From floating retreat to vintage taxi: 2018's Shed of the Year shortlist
A floating shed packed with musical instruments, a vintage taxi used as a spare bedroom, and a luxurious yurt complete with spiral staircase – all feature in this year's Shed of the Year shortlist. Created by enthusiastic amateurs, the competition contains some of the most interesting self-built architecture you'll see in one place.
Now in its 11th year, the 2018 Cuprinol Shed of the Year shortlist consists of 24 sheds, drawn from a total of 2,971 entries. As we said last year, international readers unfamiliar with the UK shedding scene can think of it as somewhat similar to the USA's tiny house movement, but with a big dose of British eccentricity.
"We've been absolutely blown away by the incredible, imaginative and innovative sheds entered into this year's competition," says Shed of the Year founder Andrew Wilcox. "I've judged the finalists eleven years running now, and it's amazing to see how the sheds evolve each year as entrants take inspiration from others and realize that creating your own shed on a budget is a more than achievable project."
You'll find some outstanding sheds that caught our eye below, but be sure to head to the gallery to see each of the 24 finalists in full. We'll also be back with the winner later in the year.
The Piano Raft is one of the most unique designs this year. Owner Ben Cummins originally built it as an art project in Liverpool but ended up manually pulling it on a rope, mounted on skis, to Leeds – a distance of around 65 miles (104 km), as the crow flies. The shed now hosts musical instruments and serves as a floating arts and education center for the local community.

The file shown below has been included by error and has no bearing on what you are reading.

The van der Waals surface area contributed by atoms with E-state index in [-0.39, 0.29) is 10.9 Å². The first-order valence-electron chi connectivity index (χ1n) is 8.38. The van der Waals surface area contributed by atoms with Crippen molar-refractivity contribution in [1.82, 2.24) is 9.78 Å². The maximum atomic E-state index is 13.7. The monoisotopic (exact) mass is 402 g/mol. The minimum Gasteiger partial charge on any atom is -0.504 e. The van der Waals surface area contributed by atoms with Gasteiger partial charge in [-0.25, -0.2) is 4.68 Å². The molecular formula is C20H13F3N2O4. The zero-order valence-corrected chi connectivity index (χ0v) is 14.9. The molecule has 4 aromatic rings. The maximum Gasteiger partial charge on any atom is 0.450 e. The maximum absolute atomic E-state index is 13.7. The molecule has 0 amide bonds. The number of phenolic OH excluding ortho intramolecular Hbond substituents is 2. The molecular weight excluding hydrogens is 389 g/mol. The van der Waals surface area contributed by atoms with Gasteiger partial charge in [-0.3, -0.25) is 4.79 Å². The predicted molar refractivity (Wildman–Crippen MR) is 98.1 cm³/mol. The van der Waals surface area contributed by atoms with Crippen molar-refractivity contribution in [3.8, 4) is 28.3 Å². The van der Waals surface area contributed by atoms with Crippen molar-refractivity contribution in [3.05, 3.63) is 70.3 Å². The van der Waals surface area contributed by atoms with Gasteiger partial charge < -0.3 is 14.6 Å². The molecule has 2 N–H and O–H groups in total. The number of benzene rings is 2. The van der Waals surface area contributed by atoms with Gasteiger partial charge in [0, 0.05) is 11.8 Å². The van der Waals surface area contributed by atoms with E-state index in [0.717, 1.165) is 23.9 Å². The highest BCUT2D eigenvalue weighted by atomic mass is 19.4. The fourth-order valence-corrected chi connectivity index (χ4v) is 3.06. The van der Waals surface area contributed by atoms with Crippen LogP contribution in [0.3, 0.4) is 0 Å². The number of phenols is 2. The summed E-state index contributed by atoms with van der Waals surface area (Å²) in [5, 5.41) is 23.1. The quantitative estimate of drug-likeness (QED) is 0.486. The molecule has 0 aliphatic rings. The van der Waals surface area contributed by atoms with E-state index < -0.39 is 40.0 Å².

The Piano Raft is a finalist in the Unexpected/Not A Shed category.
Taxi is owned by Lee Connelly in Colchester, Essex, and functions as a spare bedroom and creative space. The idea for the project came about when Connelly and his friends tried to repair a vintage taxi but ran into too many issues. Rather than sell it, he removed the back of his garage and drove the car into his garden.
Taxi is a finalist in the Unexpected/Not A Shed category.
Hapus Yurt (which is Welsh for Happy Yurt), is located in Abergele, North Wales. It was built by Jack Fetherstonhaugh and is situated in a forest on the coastal hills in that area. The interior looks surprisingly comfortable and is insulated, offers Wi-Fi internet, electricity, and a bathroom. It even has a spiral staircase and a fully functioning kitchen made from reclaimed wood.
Hapus Yurt is a finalist in the Unique category.
The Boat Pod is a writer's retreat, garden folly, artist's studio, and children's hideaway in Exeter, Devon. Barnaby Dearsly constructed it by using the upturned bow of a decommissioned fish trawler built in 1945 as a base. Fitted with electrical sockets, a wood-burning stove sourced from the original mast-step, and a sail canvas door, the attention to detail is impressive. The shed has even been made watertight using marine resin.
Boat Pod is a finalist in the Unique category.
Scaffold Board Summer House
The Scaffold Board Summer House is owned by Scott Stickland and located in Thruxton, Hampshire. It's used as a space for the whole family to hang out, watch movies, and get fit using the exercise equipment installed. If the weather's nice, two of its walls can be rotated to open up the shed to the outside.
The Scaffold Board Summer House is a finalist in the Unique category.
Check out the other innovative sheds that made the cut in our Shed of the Year shortlist photo gallery.
Source: Readers Sheds
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